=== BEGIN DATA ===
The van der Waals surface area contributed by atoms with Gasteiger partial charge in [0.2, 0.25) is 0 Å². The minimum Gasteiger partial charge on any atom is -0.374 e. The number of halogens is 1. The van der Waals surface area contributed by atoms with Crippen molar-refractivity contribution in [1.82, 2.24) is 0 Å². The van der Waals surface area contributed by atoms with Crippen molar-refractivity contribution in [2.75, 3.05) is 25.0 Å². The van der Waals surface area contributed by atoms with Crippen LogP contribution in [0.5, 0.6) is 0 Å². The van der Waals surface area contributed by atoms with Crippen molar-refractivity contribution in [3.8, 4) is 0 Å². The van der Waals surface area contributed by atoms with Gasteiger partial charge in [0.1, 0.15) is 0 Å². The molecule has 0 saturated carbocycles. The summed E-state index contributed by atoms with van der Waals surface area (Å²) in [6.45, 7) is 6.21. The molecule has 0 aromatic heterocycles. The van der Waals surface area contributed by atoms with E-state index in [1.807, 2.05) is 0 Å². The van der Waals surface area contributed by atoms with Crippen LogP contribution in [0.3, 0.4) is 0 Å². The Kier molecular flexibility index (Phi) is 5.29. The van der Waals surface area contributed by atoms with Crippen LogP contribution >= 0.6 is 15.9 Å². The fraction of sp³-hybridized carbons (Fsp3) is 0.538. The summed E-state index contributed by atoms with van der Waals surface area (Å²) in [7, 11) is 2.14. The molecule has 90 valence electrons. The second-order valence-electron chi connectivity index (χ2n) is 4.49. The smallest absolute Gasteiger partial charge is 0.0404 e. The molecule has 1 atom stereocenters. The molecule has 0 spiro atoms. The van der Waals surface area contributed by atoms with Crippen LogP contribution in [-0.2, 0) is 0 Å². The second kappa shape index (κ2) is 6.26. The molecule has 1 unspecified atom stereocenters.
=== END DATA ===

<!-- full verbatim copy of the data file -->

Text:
The van der Waals surface area contributed by atoms with Gasteiger partial charge in [0.2, 0.25) is 0 Å². The minimum Gasteiger partial charge on any atom is -0.374 e. The number of halogens is 1. The van der Waals surface area contributed by atoms with Crippen molar-refractivity contribution in [1.82, 2.24) is 0 Å². The van der Waals surface area contributed by atoms with Crippen molar-refractivity contribution in [2.75, 3.05) is 25.0 Å². The van der Waals surface area contributed by atoms with Crippen LogP contribution in [0.5, 0.6) is 0 Å². The van der Waals surface area contributed by atoms with Crippen molar-refractivity contribution in [3.8, 4) is 0 Å². The van der Waals surface area contributed by atoms with Gasteiger partial charge in [0.1, 0.15) is 0 Å². The molecule has 0 saturated carbocycles. The summed E-state index contributed by atoms with van der Waals surface area (Å²) in [6.45, 7) is 6.21. The molecule has 0 aromatic heterocycles. The van der Waals surface area contributed by atoms with E-state index in [1.807, 2.05) is 0 Å². The van der Waals surface area contributed by atoms with Crippen LogP contribution in [0.3, 0.4) is 0 Å². The Kier molecular flexibility index (Phi) is 5.29. The van der Waals surface area contributed by atoms with Crippen LogP contribution >= 0.6 is 15.9 Å². The fraction of sp³-hybridized carbons (Fsp3) is 0.538. The summed E-state index contributed by atoms with van der Waals surface area (Å²) in [7, 11) is 2.14. The molecule has 90 valence electrons. The second-order valence-electron chi connectivity index (χ2n) is 4.49. The smallest absolute Gasteiger partial charge is 0.0404 e. The molecule has 1 atom stereocenters. The molecule has 0 spiro atoms. The van der Waals surface area contributed by atoms with Crippen LogP contribution in [-0.2, 0) is 0 Å². The second kappa shape index (κ2) is 6.26. The molecule has 1 unspecified atom stereocenters.